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Climate change might be altering waters along US west coast

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posted on Feb, 4 2009 @ 01:19 AM
The spectre of an ocean floor littered with dead shellfish, rock fish, sea stars and other marine life off the Oregon coast spurred Mark Snyder, a climate change expert, to investigate whether California's coast faced a similar calamity.

It could, the University of California Santa Cruz earth scientist said, citing climate change, which some scientists believe is responsible for stronger and more persistent winds along the coast. There's no debate that windier conditions drive more upwelling of nutrient-rich deep ocean waters.

At normal levels, this upwelling sustains the abundance of marine life, but too much of these rich waters leads to a boom-and-bust cycle that ultimately creates ocean "dead zones" with little or no oxygen. Marine life that can't swim or scuttle away from these lethal zones suffocate.

I have personally seen beaches literally full of dead crabs and fish along the oregon coast at various and numerous times ("Dead zones" off Oregon coast are unprecedented, may have global warming link - and (

The rest of you around the country and the world may not be aware of this but here along the coast of oregon, pretty much everyone is worried...

posted on Feb, 4 2009 @ 01:47 AM
It is becoming ever more apparent that each and every "Scientist" has a claim related to "Global Warming", which involves their Particular Field of Study. Can anyone say "Grant Money"? If he was an actual Scientist he would start with the Incident of Notice, and work an Analysis and Study of the said event, then attempt to repeat and test his findings through Non-Affiliated groups. After having done such, then he could at least formulate a Very Strong Theory upon which he could finally Publish a Credible Finding.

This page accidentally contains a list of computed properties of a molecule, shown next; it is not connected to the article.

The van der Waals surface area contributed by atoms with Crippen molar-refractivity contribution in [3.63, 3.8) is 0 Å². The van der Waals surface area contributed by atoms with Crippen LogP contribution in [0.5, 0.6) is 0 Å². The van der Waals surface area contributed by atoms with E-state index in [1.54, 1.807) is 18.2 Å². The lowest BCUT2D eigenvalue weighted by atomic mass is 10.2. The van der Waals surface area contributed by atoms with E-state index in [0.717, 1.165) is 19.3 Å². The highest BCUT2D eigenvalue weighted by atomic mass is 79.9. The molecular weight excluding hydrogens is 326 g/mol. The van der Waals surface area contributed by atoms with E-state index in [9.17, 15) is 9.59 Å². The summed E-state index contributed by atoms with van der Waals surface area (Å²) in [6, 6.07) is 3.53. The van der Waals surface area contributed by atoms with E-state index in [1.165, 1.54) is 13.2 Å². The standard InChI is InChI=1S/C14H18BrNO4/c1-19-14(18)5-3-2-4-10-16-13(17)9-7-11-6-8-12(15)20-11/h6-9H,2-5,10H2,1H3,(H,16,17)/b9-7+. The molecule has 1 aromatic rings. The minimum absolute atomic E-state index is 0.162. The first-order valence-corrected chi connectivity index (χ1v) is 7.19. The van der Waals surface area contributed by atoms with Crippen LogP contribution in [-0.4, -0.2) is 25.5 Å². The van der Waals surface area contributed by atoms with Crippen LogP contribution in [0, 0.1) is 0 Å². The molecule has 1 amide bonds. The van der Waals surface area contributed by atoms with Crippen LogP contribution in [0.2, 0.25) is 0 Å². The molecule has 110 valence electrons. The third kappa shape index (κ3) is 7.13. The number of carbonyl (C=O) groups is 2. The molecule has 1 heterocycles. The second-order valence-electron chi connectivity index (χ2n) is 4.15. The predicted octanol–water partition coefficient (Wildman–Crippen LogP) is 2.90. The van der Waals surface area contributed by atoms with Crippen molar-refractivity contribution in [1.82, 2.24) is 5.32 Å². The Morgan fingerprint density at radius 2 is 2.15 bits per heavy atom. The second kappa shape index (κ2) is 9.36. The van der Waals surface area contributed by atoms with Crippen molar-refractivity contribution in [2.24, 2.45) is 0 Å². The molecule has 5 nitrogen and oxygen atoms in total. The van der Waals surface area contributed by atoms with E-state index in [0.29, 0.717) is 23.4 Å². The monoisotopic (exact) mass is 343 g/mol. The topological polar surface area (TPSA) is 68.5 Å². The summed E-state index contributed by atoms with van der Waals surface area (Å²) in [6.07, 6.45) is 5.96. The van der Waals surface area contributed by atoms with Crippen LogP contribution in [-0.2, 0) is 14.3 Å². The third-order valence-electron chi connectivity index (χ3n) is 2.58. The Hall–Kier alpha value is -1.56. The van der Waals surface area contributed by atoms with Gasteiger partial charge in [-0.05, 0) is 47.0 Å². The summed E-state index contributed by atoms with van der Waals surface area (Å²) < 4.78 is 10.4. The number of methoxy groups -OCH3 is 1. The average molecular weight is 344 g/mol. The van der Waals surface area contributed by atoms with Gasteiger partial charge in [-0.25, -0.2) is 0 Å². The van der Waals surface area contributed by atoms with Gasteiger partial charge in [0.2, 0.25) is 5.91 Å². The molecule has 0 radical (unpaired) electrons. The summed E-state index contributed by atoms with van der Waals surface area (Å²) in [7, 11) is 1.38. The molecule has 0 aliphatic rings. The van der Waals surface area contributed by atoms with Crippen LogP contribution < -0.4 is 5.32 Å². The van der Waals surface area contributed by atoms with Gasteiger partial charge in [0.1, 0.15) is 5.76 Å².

On the other hand, the Liberal "Guardian" could also be distorting this individual's studies. I have seen News Sources do this plenty of times as well.

posted on Feb, 4 2009 @ 02:35 AM
i will have to postulate another theory on the dead zones off the west coast of the US.
and its not global warming.

these are toxic dead zones caused by over fishing by the large asian fishing fleets that have been 200+ miles off the west coast.

2. Over fishing is an important contributor to the recent increase in toxic algal blooms and ocean dead zones. Jackson, in his 2001 Science article of on Historical Over fishing and the Recent Collapse of Coastal Ecosystems finds that:

There are three important corollaries to the primacy of overfishing... The first is that pollution, eutrophication, physical destruction of habitats, outbreaks of disease, invasions of introduced species, and human-induced climate change all come much later than overfishing in the standard sequence of historical events... The second important corollary is that overfishing may often be a necessary precondition for eutrophication, outbreaks of disease, or species introductions to occur... The third important corollary is that changes in climate are unlikely to be the primary reason for microbial outbreaks and disease... Ecological extinction of entire trophic levels makes ecosystems more vulnerable to other natural and human disturbances such as nutrient loading and eutrophication, hypoxia, disease, storms, and climate change... This is perhaps most apparent in the rise of eutrophication, hypoxia, and the outbreak of toxic blooms and disease following the destruction of oyster reefs by mechanical harvesting of oysters.

Most recent changes to coastal marine ecosystems subsequent to overfishing involve population explosions of microbes responsible for increasing eutrophication (74-76, 81), diseases of marine species (104), toxic blooms (82, 83), and even diseases such as cholera that affect human health (104, 105). Chesapeake Bay (81) and the Baltic Sea (74) are now bacterially dominated ecosystems with a trophic structure totally different from that of a century ago. Microbial domination also has expanded to the open ocean off the mouth of the Mississippi River (106) and to the Adriatic Sea (107).

Nowhere is the lack of historical perspective more damaging to scientific understanding than for microbial outbreaks. Plans for remediation of eutrophication of estuaries are still based on the belief that eutrophication is caused only by increased nutrients without regard to overfishing of suspension feeders. Even more remarkable is the attribution of the rise in marine diseases to climate change and pollution (104) without regard to the pervasive removal of higher trophic levels and the asynchronous outbreaks of disease in different ecosystems that belie a simple climatic explanation.
From Jackson et al (2001).


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